The efficiency and pressure drop of filters made from polyolefin fibers carrying electrical charges were compared with efficiency and pressure drop for filters made from uncharged glass fibers to determine if the efficiency of the charged filters changed with use. Thirty glass fiber filters and 30 polyolefin fiber filters were placed in different, but nearly identical, air-handling units that supplied outside air to a large building. Using two kinds of real-time aerosol counting and sizing instruments, the efficiency of both sets of filters was measured repeatedly for more than 19 weeks while the air-handling units operated almost continuously. Pressure drop was recorded by the ventilation system's computer control. Measurements showed that the efficiency of the glass fiber filters remained almost constant with time. However, the charged polyolefin fiber filters exhibited large efficiency reductions with time before the efficiency began to increase again toward the end of the test. For particles 0.6 μm in diameter, the efficiency of the polyolefin fiber filters declined from 85% to 45% after 11 weeks before recovering to 65% at the end of the test. The pressure drops of the glass fiber filters increased by about 0.40 in. H 2O, whereas the pressure drop of the polyolefin fiber filters increased by only 0.28 in. H2O. The results indicate that dust loading reduces the effectiveness of electrical charges on filter fibers.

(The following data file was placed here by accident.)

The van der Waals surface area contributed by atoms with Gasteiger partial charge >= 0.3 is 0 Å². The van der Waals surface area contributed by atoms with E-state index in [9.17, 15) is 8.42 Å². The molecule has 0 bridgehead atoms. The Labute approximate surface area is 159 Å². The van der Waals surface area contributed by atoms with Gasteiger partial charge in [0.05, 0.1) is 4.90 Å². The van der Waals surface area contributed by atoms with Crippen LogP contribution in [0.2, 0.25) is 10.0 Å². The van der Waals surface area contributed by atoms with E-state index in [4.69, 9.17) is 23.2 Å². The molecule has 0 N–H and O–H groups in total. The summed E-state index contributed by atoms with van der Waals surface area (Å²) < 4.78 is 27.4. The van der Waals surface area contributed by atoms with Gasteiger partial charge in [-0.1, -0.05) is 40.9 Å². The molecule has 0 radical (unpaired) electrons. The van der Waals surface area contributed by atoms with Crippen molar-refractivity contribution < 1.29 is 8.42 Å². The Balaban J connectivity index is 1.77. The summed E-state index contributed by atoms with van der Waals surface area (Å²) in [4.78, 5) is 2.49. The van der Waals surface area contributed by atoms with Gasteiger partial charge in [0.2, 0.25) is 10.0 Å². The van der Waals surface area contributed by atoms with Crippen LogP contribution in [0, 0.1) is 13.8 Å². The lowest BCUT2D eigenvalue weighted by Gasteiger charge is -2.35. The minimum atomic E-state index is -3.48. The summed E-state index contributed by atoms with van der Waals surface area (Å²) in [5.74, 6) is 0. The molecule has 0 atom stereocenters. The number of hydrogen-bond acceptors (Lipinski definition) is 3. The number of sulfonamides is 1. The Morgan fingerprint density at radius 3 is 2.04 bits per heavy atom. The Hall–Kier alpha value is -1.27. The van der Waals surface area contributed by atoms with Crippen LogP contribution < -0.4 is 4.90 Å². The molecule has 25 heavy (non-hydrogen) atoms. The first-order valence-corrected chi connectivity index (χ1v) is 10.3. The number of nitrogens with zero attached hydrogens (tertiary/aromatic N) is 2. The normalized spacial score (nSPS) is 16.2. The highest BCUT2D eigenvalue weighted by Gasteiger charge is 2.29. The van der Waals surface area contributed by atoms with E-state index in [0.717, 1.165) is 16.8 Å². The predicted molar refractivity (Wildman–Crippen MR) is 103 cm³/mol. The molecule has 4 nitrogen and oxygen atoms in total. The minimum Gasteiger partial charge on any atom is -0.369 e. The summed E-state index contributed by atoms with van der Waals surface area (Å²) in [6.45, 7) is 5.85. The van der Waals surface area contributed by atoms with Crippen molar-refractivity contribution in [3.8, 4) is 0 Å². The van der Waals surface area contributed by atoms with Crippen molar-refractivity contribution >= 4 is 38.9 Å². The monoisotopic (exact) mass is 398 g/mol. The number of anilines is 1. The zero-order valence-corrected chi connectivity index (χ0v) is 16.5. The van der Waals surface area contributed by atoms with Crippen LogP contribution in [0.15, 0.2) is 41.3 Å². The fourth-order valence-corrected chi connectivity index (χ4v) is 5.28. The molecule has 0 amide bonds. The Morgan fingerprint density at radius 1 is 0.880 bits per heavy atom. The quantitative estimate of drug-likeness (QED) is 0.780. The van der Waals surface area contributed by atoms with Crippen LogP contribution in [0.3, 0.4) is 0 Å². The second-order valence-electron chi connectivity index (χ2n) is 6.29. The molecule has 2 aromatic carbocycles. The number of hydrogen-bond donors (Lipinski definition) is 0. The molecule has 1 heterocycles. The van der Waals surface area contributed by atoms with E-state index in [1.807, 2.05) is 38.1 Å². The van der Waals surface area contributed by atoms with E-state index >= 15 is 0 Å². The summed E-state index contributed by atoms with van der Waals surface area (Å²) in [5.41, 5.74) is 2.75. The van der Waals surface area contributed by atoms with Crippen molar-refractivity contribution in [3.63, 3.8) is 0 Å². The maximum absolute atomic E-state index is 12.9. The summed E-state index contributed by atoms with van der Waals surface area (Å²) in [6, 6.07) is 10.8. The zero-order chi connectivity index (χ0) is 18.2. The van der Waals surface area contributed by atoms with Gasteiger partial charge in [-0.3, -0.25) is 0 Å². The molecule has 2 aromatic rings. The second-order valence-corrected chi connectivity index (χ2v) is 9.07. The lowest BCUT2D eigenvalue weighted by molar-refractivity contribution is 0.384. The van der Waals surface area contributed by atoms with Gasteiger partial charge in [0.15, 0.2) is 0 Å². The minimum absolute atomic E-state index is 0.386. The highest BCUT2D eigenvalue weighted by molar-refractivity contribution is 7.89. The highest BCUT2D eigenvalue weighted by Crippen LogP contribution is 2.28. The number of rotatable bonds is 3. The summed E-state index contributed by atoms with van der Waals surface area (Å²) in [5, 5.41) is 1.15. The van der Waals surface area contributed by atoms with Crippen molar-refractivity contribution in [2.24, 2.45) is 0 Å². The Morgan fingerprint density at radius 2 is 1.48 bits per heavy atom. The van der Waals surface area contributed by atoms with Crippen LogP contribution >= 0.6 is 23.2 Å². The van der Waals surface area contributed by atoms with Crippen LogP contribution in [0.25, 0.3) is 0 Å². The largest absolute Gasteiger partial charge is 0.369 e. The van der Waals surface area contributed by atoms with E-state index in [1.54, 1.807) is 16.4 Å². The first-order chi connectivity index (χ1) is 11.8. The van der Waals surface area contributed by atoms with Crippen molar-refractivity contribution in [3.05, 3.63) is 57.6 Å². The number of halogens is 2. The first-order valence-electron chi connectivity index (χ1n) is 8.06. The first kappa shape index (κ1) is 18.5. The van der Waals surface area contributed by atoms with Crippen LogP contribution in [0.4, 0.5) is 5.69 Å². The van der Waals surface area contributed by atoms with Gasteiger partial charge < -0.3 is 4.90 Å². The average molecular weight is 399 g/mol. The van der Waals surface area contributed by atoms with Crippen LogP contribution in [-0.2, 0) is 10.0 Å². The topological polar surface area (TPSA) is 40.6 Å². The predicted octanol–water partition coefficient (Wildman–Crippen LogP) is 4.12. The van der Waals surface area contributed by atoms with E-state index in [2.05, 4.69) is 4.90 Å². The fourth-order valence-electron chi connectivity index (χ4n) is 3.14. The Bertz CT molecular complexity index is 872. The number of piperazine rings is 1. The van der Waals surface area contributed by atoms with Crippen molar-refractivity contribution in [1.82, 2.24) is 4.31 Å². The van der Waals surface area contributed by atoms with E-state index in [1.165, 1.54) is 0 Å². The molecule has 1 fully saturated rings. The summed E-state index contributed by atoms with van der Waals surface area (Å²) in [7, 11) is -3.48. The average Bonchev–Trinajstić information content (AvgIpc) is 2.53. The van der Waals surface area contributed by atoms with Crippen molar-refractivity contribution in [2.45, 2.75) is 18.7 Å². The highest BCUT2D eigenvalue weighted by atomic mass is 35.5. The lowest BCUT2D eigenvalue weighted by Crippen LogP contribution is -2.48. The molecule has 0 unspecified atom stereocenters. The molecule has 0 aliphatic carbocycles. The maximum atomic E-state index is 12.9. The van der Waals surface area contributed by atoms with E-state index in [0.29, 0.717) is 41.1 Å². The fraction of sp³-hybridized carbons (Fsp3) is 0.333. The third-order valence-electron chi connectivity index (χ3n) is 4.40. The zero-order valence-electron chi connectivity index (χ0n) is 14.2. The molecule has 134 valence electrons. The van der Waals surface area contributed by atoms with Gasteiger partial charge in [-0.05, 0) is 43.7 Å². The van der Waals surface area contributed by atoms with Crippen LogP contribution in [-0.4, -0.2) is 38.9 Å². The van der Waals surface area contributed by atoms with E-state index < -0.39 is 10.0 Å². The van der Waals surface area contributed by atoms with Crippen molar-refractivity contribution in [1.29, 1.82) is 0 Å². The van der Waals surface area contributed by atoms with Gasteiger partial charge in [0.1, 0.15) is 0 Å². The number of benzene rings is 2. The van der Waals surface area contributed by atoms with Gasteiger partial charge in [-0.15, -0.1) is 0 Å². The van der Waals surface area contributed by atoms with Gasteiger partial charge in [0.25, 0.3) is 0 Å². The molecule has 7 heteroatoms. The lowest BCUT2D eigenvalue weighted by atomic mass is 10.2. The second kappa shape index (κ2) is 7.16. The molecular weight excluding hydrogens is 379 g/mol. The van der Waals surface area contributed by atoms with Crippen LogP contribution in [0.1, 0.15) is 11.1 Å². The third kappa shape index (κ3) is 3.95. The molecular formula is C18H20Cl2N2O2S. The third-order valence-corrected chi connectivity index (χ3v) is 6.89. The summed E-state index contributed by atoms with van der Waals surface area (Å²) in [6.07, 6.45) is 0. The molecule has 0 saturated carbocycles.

- Air filtration
- Dust loading